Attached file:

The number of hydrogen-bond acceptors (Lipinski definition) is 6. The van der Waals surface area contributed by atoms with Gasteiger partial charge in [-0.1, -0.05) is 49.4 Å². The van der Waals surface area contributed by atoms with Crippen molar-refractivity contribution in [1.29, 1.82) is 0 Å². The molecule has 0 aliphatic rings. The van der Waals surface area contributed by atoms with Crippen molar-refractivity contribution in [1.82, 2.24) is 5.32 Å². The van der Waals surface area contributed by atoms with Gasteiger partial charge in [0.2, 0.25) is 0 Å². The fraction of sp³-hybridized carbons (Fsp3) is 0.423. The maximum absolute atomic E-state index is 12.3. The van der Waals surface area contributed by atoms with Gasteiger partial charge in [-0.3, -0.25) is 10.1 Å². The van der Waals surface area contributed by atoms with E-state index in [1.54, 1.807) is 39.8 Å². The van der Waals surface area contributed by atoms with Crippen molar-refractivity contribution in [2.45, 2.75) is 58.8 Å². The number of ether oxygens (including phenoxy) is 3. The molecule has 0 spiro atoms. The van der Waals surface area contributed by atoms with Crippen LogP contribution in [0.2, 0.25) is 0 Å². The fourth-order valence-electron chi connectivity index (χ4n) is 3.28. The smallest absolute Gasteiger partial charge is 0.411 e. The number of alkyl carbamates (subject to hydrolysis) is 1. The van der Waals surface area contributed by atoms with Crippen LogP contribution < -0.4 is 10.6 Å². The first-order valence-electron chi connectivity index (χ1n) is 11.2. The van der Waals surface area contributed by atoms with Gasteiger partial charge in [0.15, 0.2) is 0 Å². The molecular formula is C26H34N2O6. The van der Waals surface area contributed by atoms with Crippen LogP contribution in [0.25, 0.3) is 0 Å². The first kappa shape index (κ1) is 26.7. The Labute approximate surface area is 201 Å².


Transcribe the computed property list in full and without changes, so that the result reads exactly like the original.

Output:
The number of hydrogen-bond acceptors (Lipinski definition) is 6. The van der Waals surface area contributed by atoms with Gasteiger partial charge in [-0.1, -0.05) is 49.4 Å². The van der Waals surface area contributed by atoms with Crippen molar-refractivity contribution in [1.29, 1.82) is 0 Å². The molecule has 0 aliphatic rings. The van der Waals surface area contributed by atoms with Crippen molar-refractivity contribution in [1.82, 2.24) is 5.32 Å². The van der Waals surface area contributed by atoms with Gasteiger partial charge in [0.2, 0.25) is 0 Å². The fraction of sp³-hybridized carbons (Fsp3) is 0.423. The maximum absolute atomic E-state index is 12.3. The van der Waals surface area contributed by atoms with Gasteiger partial charge in [-0.3, -0.25) is 10.1 Å². The van der Waals surface area contributed by atoms with E-state index in [1.54, 1.807) is 39.8 Å². The van der Waals surface area contributed by atoms with Crippen molar-refractivity contribution in [2.45, 2.75) is 58.8 Å². The number of ether oxygens (including phenoxy) is 3. The molecule has 0 spiro atoms. The van der Waals surface area contributed by atoms with Crippen LogP contribution in [0.2, 0.25) is 0 Å². The fourth-order valence-electron chi connectivity index (χ4n) is 3.28. The smallest absolute Gasteiger partial charge is 0.411 e. The number of alkyl carbamates (subject to hydrolysis) is 1. The van der Waals surface area contributed by atoms with Crippen LogP contribution < -0.4 is 10.6 Å². The first-order valence-electron chi connectivity index (χ1n) is 11.2. The van der Waals surface area contributed by atoms with Gasteiger partial charge in [0.15, 0.2) is 0 Å². The molecular formula is C26H34N2O6. The van der Waals surface area contributed by atoms with Crippen LogP contribution in [0.25, 0.3) is 0 Å². The first kappa shape index (κ1) is 26.7. The Labute approximate surface area is 201 Å².